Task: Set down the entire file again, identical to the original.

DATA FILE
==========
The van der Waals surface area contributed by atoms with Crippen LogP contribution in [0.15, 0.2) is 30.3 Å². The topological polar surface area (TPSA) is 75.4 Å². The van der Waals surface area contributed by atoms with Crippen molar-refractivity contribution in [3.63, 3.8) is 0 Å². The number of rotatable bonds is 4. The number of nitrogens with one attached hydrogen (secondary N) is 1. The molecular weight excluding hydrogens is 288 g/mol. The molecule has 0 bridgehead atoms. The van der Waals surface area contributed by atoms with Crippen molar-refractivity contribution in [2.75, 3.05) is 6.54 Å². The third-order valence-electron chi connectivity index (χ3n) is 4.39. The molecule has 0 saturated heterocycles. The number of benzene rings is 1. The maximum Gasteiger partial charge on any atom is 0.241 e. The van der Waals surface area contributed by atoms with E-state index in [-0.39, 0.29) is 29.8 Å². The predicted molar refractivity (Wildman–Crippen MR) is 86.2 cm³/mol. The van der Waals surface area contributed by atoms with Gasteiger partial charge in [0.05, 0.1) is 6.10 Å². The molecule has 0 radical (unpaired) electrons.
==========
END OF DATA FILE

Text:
The van der Waals surface area contributed by atoms with Crippen LogP contribution in [0.15, 0.2) is 30.3 Å². The topological polar surface area (TPSA) is 75.4 Å². The van der Waals surface area contributed by atoms with Crippen molar-refractivity contribution in [3.63, 3.8) is 0 Å². The number of rotatable bonds is 4. The number of nitrogens with one attached hydrogen (secondary N) is 1. The molecular weight excluding hydrogens is 288 g/mol. The molecule has 0 bridgehead atoms. The van der Waals surface area contributed by atoms with Crippen molar-refractivity contribution in [2.75, 3.05) is 6.54 Å². The third-order valence-electron chi connectivity index (χ3n) is 4.39. The molecule has 0 saturated heterocycles. The number of benzene rings is 1. The maximum Gasteiger partial charge on any atom is 0.241 e. The van der Waals surface area contributed by atoms with E-state index in [-0.39, 0.29) is 29.8 Å². The predicted molar refractivity (Wildman–Crippen MR) is 86.2 cm³/mol. The van der Waals surface area contributed by atoms with Gasteiger partial charge in [0.05, 0.1) is 6.10 Å². The molecule has 0 radical (unpaired) electrons.